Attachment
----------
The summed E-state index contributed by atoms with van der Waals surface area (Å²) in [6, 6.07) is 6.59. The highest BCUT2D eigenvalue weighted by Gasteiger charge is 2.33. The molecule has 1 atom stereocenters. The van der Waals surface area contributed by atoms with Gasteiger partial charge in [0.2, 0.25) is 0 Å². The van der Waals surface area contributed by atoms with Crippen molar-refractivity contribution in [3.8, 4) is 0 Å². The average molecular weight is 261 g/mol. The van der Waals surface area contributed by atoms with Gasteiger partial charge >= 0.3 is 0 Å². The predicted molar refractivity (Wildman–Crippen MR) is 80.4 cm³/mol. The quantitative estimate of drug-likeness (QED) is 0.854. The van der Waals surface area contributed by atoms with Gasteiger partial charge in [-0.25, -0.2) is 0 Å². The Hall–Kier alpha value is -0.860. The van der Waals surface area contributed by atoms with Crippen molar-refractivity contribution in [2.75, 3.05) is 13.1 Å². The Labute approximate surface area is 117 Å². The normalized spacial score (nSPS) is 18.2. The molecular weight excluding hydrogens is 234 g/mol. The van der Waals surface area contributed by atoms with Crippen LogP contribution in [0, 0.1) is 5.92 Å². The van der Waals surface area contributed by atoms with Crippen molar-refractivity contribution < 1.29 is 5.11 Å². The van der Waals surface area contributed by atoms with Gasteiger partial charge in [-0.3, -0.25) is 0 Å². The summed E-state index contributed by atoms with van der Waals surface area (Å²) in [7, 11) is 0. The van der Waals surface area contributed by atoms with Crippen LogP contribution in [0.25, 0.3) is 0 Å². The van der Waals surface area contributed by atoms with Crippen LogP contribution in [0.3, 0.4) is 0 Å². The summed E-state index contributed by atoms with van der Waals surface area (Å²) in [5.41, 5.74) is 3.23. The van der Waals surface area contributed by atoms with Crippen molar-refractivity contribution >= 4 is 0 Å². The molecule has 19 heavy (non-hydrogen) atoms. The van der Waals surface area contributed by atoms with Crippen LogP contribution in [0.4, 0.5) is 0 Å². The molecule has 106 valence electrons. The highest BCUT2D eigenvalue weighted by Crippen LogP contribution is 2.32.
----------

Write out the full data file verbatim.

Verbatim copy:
The summed E-state index contributed by atoms with van der Waals surface area (Å²) in [6, 6.07) is 6.59. The highest BCUT2D eigenvalue weighted by Gasteiger charge is 2.33. The molecule has 1 atom stereocenters. The van der Waals surface area contributed by atoms with Gasteiger partial charge in [0.2, 0.25) is 0 Å². The van der Waals surface area contributed by atoms with Crippen molar-refractivity contribution in [3.8, 4) is 0 Å². The average molecular weight is 261 g/mol. The van der Waals surface area contributed by atoms with Gasteiger partial charge >= 0.3 is 0 Å². The predicted molar refractivity (Wildman–Crippen MR) is 80.4 cm³/mol. The quantitative estimate of drug-likeness (QED) is 0.854. The van der Waals surface area contributed by atoms with Gasteiger partial charge in [-0.25, -0.2) is 0 Å². The Hall–Kier alpha value is -0.860. The van der Waals surface area contributed by atoms with Crippen molar-refractivity contribution in [2.75, 3.05) is 13.1 Å². The Labute approximate surface area is 117 Å². The normalized spacial score (nSPS) is 18.2. The molecular weight excluding hydrogens is 234 g/mol. The van der Waals surface area contributed by atoms with Crippen LogP contribution in [0, 0.1) is 5.92 Å². The van der Waals surface area contributed by atoms with Crippen molar-refractivity contribution < 1.29 is 5.11 Å². The van der Waals surface area contributed by atoms with Gasteiger partial charge in [-0.3, -0.25) is 0 Å². The summed E-state index contributed by atoms with van der Waals surface area (Å²) in [7, 11) is 0. The van der Waals surface area contributed by atoms with Crippen LogP contribution in [0.25, 0.3) is 0 Å². The van der Waals surface area contributed by atoms with Crippen LogP contribution in [0.3, 0.4) is 0 Å². The summed E-state index contributed by atoms with van der Waals surface area (Å²) in [5.41, 5.74) is 3.23. The van der Waals surface area contributed by atoms with Crippen molar-refractivity contribution >= 4 is 0 Å². The molecule has 19 heavy (non-hydrogen) atoms. The van der Waals surface area contributed by atoms with Crippen LogP contribution in [0.4, 0.5) is 0 Å². The molecule has 106 valence electrons. The highest BCUT2D eigenvalue weighted by Crippen LogP contribution is 2.32.